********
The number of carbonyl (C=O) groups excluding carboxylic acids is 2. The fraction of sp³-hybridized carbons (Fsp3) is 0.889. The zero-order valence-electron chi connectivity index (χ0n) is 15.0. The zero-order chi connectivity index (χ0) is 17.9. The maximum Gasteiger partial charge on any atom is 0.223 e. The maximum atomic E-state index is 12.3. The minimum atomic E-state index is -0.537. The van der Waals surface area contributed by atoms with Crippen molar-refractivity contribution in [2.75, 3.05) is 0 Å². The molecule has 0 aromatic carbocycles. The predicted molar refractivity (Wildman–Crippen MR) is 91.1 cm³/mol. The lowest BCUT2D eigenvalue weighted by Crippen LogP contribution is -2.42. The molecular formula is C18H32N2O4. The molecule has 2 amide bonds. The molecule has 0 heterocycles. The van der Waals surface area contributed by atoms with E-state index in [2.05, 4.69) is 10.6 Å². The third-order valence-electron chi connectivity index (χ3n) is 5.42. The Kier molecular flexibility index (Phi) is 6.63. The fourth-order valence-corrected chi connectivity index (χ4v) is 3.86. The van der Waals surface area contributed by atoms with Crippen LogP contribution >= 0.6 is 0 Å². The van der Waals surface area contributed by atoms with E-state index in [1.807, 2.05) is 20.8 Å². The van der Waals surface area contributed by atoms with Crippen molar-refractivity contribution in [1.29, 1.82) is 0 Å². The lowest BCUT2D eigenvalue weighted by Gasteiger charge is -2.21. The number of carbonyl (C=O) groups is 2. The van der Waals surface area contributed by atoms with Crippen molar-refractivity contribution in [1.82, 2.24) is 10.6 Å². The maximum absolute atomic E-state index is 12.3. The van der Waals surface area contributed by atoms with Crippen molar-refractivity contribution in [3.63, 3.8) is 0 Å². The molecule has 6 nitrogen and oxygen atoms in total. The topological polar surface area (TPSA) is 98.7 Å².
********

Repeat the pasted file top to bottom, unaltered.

The number of carbonyl (C=O) groups excluding carboxylic acids is 2. The fraction of sp³-hybridized carbons (Fsp3) is 0.889. The zero-order valence-electron chi connectivity index (χ0n) is 15.0. The zero-order chi connectivity index (χ0) is 17.9. The maximum Gasteiger partial charge on any atom is 0.223 e. The maximum atomic E-state index is 12.3. The minimum atomic E-state index is -0.537. The van der Waals surface area contributed by atoms with Crippen molar-refractivity contribution in [2.75, 3.05) is 0 Å². The molecule has 0 aromatic carbocycles. The predicted molar refractivity (Wildman–Crippen MR) is 91.1 cm³/mol. The lowest BCUT2D eigenvalue weighted by Crippen LogP contribution is -2.42. The molecular formula is C18H32N2O4. The molecule has 2 amide bonds. The molecule has 0 heterocycles. The van der Waals surface area contributed by atoms with E-state index in [2.05, 4.69) is 10.6 Å². The third-order valence-electron chi connectivity index (χ3n) is 5.42. The Kier molecular flexibility index (Phi) is 6.63. The fourth-order valence-corrected chi connectivity index (χ4v) is 3.86. The van der Waals surface area contributed by atoms with Crippen LogP contribution >= 0.6 is 0 Å². The van der Waals surface area contributed by atoms with E-state index in [1.807, 2.05) is 20.8 Å². The van der Waals surface area contributed by atoms with Crippen molar-refractivity contribution in [1.29, 1.82) is 0 Å². The lowest BCUT2D eigenvalue weighted by Gasteiger charge is -2.21. The number of carbonyl (C=O) groups is 2. The van der Waals surface area contributed by atoms with Crippen molar-refractivity contribution in [1.82, 2.24) is 10.6 Å². The maximum absolute atomic E-state index is 12.3. The van der Waals surface area contributed by atoms with Crippen molar-refractivity contribution in [3.63, 3.8) is 0 Å². The molecule has 6 nitrogen and oxygen atoms in total. The topological polar surface area (TPSA) is 98.7 Å².